Brooke Prentis reflects on National Reconciliation Week 2018 as it comes to a close and thanks the Common Grace community for coming on the journey of friendship.

Brooke Prentis is an Waka Waka woman, Aboriginal spokesperson for Common Grace and the coordinator of the Grasstree Gathering. Today she reflects on National Reconciliation Week 2018 as it comes to a close.

Thank you for being our friends

Here we are on Mabo Day, 3 June, the end of National Reconciliation Week 2018.  Do you think Australia treated this as a national week?  How many mainstream news articles did you read about National Reconciliation Week?  Did your church acknowledge National Reconciliation Week? 

National Reconciliation Week sits in between January 26 and NAIDOC Week (8 – 15 July 2018).  Between mourning and celebration.  As it sits “in between” it is there for us to ask questions, you’ve seen I’ve already asked quite a few, and there are still more to come!  This year’s theme, ‘Don’t Keep History a Mystery’, required us to ask “How much do I know about the true history of Australia?”  But it’s not just to ask the easy questions but also ask the hard questions.  National Reconciliation Week is here for you to ask God to help you see what you need to learn, to change, and to do, to take your place in helping to bring about Reconciliation in Australia.

As I come to the end of National Reconciliation Week 2018, I am encouraged, but also hugely aware of the long road ahead.  For me, it still starts with friendship – Reconciliation as friendship – a call I’ve been making since 2012.  I hope many of you took up our call on day 1 and rang your Aboriginal friends or if you don’t have an Aboriginal friend to pray for one.  If you haven’t yet – do it today! 

Common Grace’s call is to see Reconciliation achieved in our lifetime through amplifying Aboriginal and Torres Strait Islander Christian voices.  We’ve taken a step closer to Reconciliation as we weaved together my message of Reconciliation as friendship with the stories of Sono, Adam, Nicole, Rhanee, and Safina, and as we shared The Grasstree Gathering’s 2018 video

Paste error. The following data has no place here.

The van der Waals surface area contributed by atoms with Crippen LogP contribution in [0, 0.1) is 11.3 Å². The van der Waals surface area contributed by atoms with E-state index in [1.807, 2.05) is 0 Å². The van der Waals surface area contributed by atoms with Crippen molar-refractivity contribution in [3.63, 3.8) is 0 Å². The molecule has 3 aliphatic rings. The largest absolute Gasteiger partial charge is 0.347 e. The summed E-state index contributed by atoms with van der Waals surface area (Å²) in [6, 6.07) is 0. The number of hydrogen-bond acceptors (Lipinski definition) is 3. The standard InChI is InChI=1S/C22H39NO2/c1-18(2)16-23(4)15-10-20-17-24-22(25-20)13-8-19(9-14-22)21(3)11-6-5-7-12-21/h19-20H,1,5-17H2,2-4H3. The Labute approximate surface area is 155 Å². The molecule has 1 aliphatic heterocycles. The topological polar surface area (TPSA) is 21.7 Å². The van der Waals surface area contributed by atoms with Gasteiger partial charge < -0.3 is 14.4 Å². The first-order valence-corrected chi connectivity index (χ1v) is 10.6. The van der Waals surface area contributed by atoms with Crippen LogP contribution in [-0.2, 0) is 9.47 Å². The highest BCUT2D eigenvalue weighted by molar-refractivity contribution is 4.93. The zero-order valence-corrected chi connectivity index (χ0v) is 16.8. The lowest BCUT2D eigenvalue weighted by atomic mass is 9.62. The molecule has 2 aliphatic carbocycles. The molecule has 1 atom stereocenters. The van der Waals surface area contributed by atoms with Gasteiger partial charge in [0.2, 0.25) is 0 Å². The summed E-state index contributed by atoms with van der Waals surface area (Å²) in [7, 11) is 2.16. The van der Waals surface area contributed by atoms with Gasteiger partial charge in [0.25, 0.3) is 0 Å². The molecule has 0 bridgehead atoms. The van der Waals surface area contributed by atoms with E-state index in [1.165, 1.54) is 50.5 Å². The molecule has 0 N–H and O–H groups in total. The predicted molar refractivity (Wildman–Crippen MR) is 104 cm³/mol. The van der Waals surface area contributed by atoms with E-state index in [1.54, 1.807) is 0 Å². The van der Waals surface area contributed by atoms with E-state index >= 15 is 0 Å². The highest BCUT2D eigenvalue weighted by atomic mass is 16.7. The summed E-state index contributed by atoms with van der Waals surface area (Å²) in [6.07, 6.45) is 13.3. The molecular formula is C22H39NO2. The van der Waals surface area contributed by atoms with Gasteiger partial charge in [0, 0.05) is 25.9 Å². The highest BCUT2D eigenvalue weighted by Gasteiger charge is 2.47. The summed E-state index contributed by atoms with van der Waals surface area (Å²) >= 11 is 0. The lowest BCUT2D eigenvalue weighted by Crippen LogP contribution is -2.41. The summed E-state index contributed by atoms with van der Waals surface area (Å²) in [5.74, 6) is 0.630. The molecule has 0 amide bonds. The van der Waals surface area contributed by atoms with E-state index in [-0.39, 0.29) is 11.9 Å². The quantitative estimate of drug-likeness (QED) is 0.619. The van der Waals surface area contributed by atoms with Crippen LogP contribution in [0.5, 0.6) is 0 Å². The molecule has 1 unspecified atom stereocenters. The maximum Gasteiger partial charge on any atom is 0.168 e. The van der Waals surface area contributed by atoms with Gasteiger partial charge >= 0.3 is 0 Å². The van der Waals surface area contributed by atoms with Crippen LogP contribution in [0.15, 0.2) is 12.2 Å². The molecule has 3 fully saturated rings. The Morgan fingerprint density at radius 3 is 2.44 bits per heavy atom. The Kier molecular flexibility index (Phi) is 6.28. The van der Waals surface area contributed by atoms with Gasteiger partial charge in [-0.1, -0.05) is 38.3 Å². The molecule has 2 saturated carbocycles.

You’ve seen through each of the stories that Reconciliation doesn’t end today – we have a long way to go.  Each of our Aboriginal and Torres Strait Islander Christian leaders shared their reality and their heart, in truth and love, whilst putting out a challenge to all of us with their answers to the question – “When have you seen the broader Australian Church at its best in embodying/living out Reconciliation?” 

It’s here I will ask you do you know how National Reconciliation Week started?  Well, the 1991 Royal Commission into Aboriginal Deaths in Custody had 339 Recommendations – only a handful have ever been implemented – in the last 12 months there have been about 18 reported Aboriginal Deaths in Custody – many go unreported.  Recommendation 339 said, “Initiate a formal process of reconciliation between Aboriginal people and the wider community.”  But it was Christians that led the way when in 1993, the International Year of the World’s Indigenous Peoples, Australian Christians started the Week of Prayer for Reconciliation and was supported by Australia’s major faith communities. In 1996, society caught up to the churches and we had Australia’s first National Reconciliation Week.

I shared with you in my video that as a 17 year old, in 1997, I thought Reconciliation would be achieved by the year 2000 which meant a Treaty would be in place, I would be treated as an equal, and I would no longer experience racism. 

If Australian Christians did such a good work in 1993 why has the church’s support for Reconciliation faded away so much that our Aboriginal and Torres Strait Islander Christian leaders cannot name a hundred examples of Reconciliation at work within the Australian church in 2018.  If Australian society had National Reconciliation Week for 22 years where is our Treaty, where is equality, and why will one in three Aboriginal people experience racism this week? A reality I experienced this week.  How will the church pray, sit, stand, and walk with Aboriginal and Torres Strait Islander Christian Leaders into the 23rd year of National Reconciliation Week?